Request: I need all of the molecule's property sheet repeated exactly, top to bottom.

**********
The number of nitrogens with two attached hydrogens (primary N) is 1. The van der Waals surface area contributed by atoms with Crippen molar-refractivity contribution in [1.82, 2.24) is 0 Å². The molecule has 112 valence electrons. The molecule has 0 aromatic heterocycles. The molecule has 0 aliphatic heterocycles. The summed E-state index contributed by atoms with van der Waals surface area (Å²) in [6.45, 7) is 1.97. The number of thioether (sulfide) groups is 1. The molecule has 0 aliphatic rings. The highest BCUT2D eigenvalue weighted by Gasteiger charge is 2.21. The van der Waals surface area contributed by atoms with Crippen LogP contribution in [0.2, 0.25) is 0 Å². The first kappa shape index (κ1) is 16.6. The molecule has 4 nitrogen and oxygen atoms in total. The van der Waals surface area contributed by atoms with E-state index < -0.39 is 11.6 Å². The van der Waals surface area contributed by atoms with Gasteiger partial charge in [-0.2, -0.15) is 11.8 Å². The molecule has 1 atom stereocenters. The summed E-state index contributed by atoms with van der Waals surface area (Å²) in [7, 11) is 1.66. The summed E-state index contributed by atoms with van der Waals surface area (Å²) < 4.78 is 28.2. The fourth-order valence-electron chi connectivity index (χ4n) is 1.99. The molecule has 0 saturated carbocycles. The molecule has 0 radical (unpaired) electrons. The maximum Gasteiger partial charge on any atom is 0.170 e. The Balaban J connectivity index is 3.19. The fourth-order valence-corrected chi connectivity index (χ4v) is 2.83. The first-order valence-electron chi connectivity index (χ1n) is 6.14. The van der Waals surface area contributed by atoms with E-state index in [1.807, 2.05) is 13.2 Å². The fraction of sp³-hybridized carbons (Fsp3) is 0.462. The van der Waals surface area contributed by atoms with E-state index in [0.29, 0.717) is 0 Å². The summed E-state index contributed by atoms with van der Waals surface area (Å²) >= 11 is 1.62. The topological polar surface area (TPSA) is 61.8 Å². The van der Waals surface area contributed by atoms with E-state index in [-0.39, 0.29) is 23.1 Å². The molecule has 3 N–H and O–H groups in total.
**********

The number of nitrogens with two attached hydrogens (primary N) is 1. The van der Waals surface area contributed by atoms with Crippen molar-refractivity contribution in [1.82, 2.24) is 0 Å². The molecule has 112 valence electrons. The molecule has 0 aromatic heterocycles. The molecule has 0 aliphatic heterocycles. The summed E-state index contributed by atoms with van der Waals surface area (Å²) in [6.45, 7) is 1.97. The number of thioether (sulfide) groups is 1. The molecule has 0 aliphatic rings. The highest BCUT2D eigenvalue weighted by Gasteiger charge is 2.21. The van der Waals surface area contributed by atoms with Crippen LogP contribution in [0.2, 0.25) is 0 Å². The first kappa shape index (κ1) is 16.6. The molecule has 4 nitrogen and oxygen atoms in total. The van der Waals surface area contributed by atoms with E-state index < -0.39 is 11.6 Å². The van der Waals surface area contributed by atoms with Gasteiger partial charge in [-0.2, -0.15) is 11.8 Å². The molecule has 1 atom stereocenters. The summed E-state index contributed by atoms with van der Waals surface area (Å²) in [7, 11) is 1.66. The summed E-state index contributed by atoms with van der Waals surface area (Å²) < 4.78 is 28.2. The fourth-order valence-electron chi connectivity index (χ4n) is 1.99. The molecule has 0 saturated carbocycles. The molecule has 0 radical (unpaired) electrons. The maximum Gasteiger partial charge on any atom is 0.170 e. The Balaban J connectivity index is 3.19. The fourth-order valence-corrected chi connectivity index (χ4v) is 2.83. The first-order valence-electron chi connectivity index (χ1n) is 6.14. The van der Waals surface area contributed by atoms with E-state index in [1.807, 2.05) is 13.2 Å². The fraction of sp³-hybridized carbons (Fsp3) is 0.462. The van der Waals surface area contributed by atoms with E-state index in [0.29, 0.717) is 0 Å². The summed E-state index contributed by atoms with van der Waals surface area (Å²) >= 11 is 1.62. The topological polar surface area (TPSA) is 61.8 Å². The van der Waals surface area contributed by atoms with E-state index in [-0.39, 0.29) is 23.1 Å². The molecule has 3 N–H and O–H groups in total.